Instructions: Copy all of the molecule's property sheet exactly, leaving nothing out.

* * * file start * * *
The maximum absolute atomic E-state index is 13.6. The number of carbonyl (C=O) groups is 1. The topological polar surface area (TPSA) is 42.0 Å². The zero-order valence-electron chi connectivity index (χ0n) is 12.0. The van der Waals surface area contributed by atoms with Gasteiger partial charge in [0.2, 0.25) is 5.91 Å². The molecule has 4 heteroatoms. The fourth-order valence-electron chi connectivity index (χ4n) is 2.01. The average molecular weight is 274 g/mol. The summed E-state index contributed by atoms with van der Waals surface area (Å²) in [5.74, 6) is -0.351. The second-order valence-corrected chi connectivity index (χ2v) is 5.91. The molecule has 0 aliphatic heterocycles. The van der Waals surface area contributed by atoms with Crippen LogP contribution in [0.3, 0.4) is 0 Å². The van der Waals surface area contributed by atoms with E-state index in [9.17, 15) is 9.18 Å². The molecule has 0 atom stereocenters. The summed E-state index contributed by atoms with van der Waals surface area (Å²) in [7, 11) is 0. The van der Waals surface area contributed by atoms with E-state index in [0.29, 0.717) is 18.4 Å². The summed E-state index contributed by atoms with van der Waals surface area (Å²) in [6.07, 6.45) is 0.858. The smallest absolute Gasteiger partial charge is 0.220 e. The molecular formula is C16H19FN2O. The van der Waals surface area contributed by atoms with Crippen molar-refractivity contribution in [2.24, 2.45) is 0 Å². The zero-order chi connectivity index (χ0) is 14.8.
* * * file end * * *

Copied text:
The maximum absolute atomic E-state index is 13.6. The number of carbonyl (C=O) groups is 1. The topological polar surface area (TPSA) is 42.0 Å². The zero-order valence-electron chi connectivity index (χ0n) is 12.0. The van der Waals surface area contributed by atoms with Gasteiger partial charge in [0.2, 0.25) is 5.91 Å². The molecule has 4 heteroatoms. The fourth-order valence-electron chi connectivity index (χ4n) is 2.01. The average molecular weight is 274 g/mol. The summed E-state index contributed by atoms with van der Waals surface area (Å²) in [5.74, 6) is -0.351. The second-order valence-corrected chi connectivity index (χ2v) is 5.91. The molecule has 0 aliphatic heterocycles. The van der Waals surface area contributed by atoms with Crippen LogP contribution in [0.3, 0.4) is 0 Å². The van der Waals surface area contributed by atoms with E-state index in [9.17, 15) is 9.18 Å². The molecule has 0 atom stereocenters. The summed E-state index contributed by atoms with van der Waals surface area (Å²) in [7, 11) is 0. The van der Waals surface area contributed by atoms with E-state index in [0.29, 0.717) is 18.4 Å². The summed E-state index contributed by atoms with van der Waals surface area (Å²) in [6.07, 6.45) is 0.858. The smallest absolute Gasteiger partial charge is 0.220 e. The molecular formula is C16H19FN2O. The van der Waals surface area contributed by atoms with Crippen molar-refractivity contribution in [2.24, 2.45) is 0 Å². The zero-order chi connectivity index (χ0) is 14.8.